Pro/con: Is Un-Fair Campaign unfairly targeting only white people?No: Racial prejudice is experienced by all races
By: Sheryl Boman and Jane Gilley, for the News Tribune
We are writing to respond to accusations of reverse racism that have been leveled at the Un-Fair Campaign and its message that, “It’s hard to see racism when you are white.” Some critics claim whites are being singled out as the only race that has trouble seeing racism, and that this constitutes reverse racism.
We believe definitions are important and at the root of our differing perspectives.
Our perspective is that racial prejudice is experienced by individuals of all races. Racial prejudice occurs when an individual of one race hates, fears or is bigoted against people of a different race. An individual white person can certainly experience racial prejudice (hate, fear or bigotry) from a person of another race. However, we wouldn’t consider this “racism” or “reverse racism” because it is between individuals. Racism, in our perspective, is not something experienced by or between individuals.
Racism is perpetrated by institutions and systems. It requires that one group of people have the power to control resources, laws and institutions (the “systems”) in society to their advantage. As a result, this dominant group experiences privileges. For the other groups in society, who do not have this kind of power, their experience is one of disadvantage. They receive unequal opportunity or treatment.
Although the accusation of “reverse racism” talks about the white race as a group being unfairly singled out, we don’t see this as racism. Again, as individuals, we all have the capacity for racial prejudice. However, from our perspective, whites are the dominant group and the only group with the power to control our society’s systems for their own advantage. Other racial groups have no power or capacity in our society to impose a “reverse racism” on white people.
Our personal experience as white people tells us that being in the dominant group is what makes it hard to see racism. That’s why we with the Un-Fair Campaign used the words we did on the billboards and elsewhere. Growing up in our culture means the white experience is what is defined as normal; if you are white, your own distinct racial experience can be almost invisible and entirely outside your personal awareness. Without anything to prompt it, you just don’t think about race.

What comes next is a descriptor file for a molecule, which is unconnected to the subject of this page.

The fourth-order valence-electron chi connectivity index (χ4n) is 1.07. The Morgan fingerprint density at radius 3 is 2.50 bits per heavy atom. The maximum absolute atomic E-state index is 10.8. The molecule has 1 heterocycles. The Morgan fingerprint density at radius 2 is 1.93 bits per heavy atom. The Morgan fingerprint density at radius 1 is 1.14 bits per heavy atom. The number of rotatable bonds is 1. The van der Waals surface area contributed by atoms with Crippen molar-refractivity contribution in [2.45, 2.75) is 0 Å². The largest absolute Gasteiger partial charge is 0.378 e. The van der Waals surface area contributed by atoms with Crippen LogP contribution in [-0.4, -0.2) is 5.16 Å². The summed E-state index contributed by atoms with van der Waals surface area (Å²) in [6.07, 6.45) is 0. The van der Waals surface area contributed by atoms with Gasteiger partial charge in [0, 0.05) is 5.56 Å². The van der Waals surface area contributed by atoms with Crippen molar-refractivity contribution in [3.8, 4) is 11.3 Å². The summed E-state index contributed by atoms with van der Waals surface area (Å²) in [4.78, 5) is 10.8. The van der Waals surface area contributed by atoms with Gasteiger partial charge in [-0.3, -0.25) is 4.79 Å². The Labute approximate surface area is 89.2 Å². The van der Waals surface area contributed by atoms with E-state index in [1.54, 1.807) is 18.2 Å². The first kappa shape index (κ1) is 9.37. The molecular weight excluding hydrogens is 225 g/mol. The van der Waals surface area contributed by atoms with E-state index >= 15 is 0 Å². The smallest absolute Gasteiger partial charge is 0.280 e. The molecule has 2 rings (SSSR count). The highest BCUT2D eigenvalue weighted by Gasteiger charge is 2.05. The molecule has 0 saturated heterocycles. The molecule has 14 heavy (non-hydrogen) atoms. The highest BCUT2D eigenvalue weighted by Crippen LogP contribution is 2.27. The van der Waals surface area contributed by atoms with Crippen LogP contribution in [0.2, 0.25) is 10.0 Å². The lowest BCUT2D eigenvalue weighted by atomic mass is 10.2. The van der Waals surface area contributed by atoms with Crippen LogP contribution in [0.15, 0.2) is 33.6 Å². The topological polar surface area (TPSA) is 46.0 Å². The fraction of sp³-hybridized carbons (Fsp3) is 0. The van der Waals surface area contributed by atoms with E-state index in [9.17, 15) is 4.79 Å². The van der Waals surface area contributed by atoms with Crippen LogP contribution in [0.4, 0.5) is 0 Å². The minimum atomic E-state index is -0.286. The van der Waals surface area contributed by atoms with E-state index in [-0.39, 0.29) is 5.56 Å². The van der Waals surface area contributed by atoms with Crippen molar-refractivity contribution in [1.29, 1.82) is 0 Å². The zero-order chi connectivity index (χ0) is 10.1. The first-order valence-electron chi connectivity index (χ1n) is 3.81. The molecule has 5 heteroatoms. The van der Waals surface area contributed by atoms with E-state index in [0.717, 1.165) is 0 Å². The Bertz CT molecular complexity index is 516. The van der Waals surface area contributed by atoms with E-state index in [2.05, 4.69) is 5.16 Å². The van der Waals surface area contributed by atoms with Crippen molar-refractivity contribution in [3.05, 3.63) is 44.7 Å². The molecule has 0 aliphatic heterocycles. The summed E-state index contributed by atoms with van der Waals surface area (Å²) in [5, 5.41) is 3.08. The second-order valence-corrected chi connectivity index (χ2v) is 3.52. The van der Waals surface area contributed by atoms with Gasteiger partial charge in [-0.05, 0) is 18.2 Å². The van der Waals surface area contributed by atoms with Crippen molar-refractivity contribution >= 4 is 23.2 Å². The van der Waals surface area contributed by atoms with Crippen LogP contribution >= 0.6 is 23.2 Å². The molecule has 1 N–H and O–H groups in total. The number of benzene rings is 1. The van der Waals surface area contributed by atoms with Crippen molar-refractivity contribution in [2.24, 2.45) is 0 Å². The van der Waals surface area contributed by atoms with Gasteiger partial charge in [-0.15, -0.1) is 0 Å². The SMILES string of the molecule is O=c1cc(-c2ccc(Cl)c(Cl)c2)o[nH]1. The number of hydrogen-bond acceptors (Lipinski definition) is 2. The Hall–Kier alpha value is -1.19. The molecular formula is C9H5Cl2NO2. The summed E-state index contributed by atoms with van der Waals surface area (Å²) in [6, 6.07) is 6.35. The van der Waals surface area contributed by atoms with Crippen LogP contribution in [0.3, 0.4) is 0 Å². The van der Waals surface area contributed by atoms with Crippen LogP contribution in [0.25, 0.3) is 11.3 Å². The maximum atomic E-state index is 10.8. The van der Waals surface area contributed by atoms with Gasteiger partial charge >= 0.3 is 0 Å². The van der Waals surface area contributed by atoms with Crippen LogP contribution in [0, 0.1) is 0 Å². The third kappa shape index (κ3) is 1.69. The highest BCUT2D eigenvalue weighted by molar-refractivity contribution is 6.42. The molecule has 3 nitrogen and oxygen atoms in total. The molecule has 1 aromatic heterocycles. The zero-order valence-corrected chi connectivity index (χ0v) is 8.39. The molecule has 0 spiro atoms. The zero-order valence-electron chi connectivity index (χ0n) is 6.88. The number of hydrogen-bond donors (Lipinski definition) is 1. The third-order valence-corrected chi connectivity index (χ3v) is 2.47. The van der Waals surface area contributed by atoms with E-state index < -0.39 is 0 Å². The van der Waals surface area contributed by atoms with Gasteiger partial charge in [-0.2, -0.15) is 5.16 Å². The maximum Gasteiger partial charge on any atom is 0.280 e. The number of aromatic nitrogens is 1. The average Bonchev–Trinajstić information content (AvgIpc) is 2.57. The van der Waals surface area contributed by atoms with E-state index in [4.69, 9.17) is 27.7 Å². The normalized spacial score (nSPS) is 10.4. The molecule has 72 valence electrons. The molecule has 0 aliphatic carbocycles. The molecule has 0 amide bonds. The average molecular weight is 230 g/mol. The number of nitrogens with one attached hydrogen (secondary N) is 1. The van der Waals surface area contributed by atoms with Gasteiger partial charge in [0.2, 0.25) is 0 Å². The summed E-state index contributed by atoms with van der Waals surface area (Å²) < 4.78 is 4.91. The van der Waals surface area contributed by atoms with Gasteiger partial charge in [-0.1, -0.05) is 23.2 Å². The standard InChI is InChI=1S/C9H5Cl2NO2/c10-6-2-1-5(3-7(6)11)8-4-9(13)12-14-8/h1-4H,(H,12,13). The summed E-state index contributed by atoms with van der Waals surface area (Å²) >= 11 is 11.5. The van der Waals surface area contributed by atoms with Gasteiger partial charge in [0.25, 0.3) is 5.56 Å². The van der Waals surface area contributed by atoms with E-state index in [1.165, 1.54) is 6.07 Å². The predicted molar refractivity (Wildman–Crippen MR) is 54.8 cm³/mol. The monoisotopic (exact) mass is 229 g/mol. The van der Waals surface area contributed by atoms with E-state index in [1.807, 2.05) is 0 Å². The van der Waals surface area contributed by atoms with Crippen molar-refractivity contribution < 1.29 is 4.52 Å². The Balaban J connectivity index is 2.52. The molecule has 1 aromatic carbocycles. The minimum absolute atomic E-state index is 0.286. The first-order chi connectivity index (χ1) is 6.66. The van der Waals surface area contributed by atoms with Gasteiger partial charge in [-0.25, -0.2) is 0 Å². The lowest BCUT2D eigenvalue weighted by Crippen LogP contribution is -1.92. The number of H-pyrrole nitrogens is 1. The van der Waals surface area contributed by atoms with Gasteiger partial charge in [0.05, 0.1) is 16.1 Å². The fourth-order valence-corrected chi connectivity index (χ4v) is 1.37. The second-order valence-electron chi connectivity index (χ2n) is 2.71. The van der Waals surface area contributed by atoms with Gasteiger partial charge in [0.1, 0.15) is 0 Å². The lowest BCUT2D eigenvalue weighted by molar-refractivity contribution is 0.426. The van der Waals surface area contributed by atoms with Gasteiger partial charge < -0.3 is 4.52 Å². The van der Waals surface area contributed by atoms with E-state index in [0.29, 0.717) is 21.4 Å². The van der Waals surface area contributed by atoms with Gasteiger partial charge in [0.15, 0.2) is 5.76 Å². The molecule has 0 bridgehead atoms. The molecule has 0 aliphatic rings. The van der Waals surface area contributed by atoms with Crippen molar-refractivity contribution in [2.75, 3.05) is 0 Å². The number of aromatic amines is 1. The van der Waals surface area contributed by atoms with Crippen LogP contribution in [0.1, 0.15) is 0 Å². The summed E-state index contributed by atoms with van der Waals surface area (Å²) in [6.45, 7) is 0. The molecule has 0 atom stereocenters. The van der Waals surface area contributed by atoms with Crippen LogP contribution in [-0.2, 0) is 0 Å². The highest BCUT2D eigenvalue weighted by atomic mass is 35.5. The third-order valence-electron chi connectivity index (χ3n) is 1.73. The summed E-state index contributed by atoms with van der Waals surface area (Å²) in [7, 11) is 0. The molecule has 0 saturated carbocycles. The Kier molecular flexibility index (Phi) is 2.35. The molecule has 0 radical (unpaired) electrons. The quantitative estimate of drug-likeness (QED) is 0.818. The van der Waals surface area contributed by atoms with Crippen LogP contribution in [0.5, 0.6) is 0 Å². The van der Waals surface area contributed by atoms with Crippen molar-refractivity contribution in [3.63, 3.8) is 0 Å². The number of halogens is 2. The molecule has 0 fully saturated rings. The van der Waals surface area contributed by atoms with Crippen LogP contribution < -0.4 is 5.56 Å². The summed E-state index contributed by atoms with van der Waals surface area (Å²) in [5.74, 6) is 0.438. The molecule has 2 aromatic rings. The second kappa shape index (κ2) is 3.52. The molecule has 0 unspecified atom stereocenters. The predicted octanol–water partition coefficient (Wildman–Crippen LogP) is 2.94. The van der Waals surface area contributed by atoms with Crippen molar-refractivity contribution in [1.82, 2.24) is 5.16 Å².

Most of our K-12 educational systems do not help us see it; rather they perpetuate the perception that the white experience is universal. The history often taught is predominately from the white perspective rather than from the reality of our shared history. Schools do not provide the various racial groups with a common language with which to discuss race and racism as it operates in our culture and impacts us all. Unless and until you have some experience to help you begin to see the white experience as distinct and privileged, you are more likely than not to be blind to the many forms of oppression and inequality that exist in our society.
The Un-Fair Campaign has five goals to help whites in Duluth on their journey to understanding racism: providing opportunities for white people to see white privilege, creating dialogue throughout the community on white privilege, breaking the silence around white privilege and racism, moving white people to accept their role and responsibility for racism, and building a base of white allies to work together with people of color to eliminate individual racial prejudice and institutional racism.
Sheryl Boman and Jane Gilley are members of the Un-Fair Campaign. Gilley has worked more than 30 years for St. Louis County in public health and human services and in planning and evaluation. She’s a past board member of the YWCA, a partner of the campaign. She has completed Cracking the Shell of Whiteness and other training opportunities. Boman is a member of the Duluth Human Rights Commission, also a partner of the campaign, and a past board member for the YWCA. And she is a core trainer with the People’s Institute for Survival and Beyond.